Most of my friends who went there and graduated are looking at student loan debt that totals to a little over $100,000. All that for a creative arts degree. It's a scary, scary number.
I don't know how much med school or law school costs, but hot damn! That school is way too overpriced considering how few graduates seem to get a job in their desired field of study. One of my friends who graduated with a Video Game Art and Design degree has over $200K in loan debt because he didn't take a full course load and had to repeat a few courses. I think each class there is like… $800? When people like him would calmly tell me they failed a class, I wanted to cry for them.
Needless to say I'm super happy I am not there anymore. Moral of this story? Unless your parents/family can hook you up with many thousands of dollars for school, avoid for-profit schools like the plague.
@Toffamu so I am replying to myself like a weirdo, but I forgot to comment on the actual article. Good for Legal Eagle/Jenni Dye to call that loan servicing company out like that! I've had pretty bad phone experiences with everyone except the Federal Government (Direct Loans Services). Recently I haven't had to call any of my providers and I have been doing everything online, but at least Nelnet (one of my loan servicer) has a decent website. They even sent me a "happy birthday" email, although when I see it I was like "Eff you, we are not friends!"
Well, this pretty much gave me a panic attack. Going to eat the rest of the cookies now, and pretend my student loans don't exist.
@maybe partying will help I haven't read the article...and have barely skimmed the comments here, and I still have a panic-twinge in my stomach. I was the genius who took out student loans and never finished my degree! OH GOD I WANT TO CRY FOREVER.
Ha, she said "mansplain". That just entered my lexicon via "Some Incredible Men" earlier today.
The Canadian federal and BC provincial student loan systems were actually surprisingly easy to navigate when I was paying them back. Getting them, on the other hand, was so difficult I ended up basically forging paperwork when they refused to give me a loan until I could prove I was registered at the university, but I had to pay two semester's worth of tuition before I was allowed to register, which I needed the loans to do.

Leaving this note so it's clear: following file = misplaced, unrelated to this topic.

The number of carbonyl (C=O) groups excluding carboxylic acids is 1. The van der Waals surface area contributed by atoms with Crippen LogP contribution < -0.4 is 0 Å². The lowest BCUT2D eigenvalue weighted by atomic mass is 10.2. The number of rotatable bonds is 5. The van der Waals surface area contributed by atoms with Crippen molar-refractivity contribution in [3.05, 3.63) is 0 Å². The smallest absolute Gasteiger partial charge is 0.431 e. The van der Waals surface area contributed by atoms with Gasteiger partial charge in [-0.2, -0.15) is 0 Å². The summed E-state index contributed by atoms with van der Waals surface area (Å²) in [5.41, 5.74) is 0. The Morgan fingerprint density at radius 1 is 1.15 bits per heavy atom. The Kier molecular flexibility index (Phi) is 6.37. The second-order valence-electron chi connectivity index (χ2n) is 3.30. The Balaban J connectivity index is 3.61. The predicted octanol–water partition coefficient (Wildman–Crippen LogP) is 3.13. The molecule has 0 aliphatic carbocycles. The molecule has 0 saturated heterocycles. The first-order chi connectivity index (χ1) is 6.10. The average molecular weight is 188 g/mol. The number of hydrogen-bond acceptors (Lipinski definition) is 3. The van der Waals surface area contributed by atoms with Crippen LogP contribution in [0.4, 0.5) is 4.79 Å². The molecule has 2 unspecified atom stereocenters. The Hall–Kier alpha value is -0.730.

F that guy who tweeted to her "This makes me so glad I never had to take out a student loan."
Why would you tweet that? Oh, thanks lucky guy whose parents made more money than mine. Could you rub it my face a little more please?
Is it bad that one of the main reasons I am excited to go back to school is that I can defer my student loans some more? I mean, the secondary reason for excitement is LEARNING. The tertiary is that I might get a Pell Grant; I don't even know exactly what that is but I know it is money I need right now (especially now that my hours are getting cut because it's Fall and I won't get food stamps anymore now I'm a student)
@Nutmeg No. Not at all. I graduated a year ago and have had absolutely no luck in finding a job. I'm strongly considering trying to get in an MBA program at on okay-level college near home. Partially to defer, partially to give me something to do with my life, and partially because I hope that it would help me find a job.
I'm in that "reading this article and the comments makes me feel all panicky about my soul-crushing mountain of debt" camp. I lucked out (?) and didn't have to do private loans, just state and federal for the most part. I remember doing my exit counseling online and crying.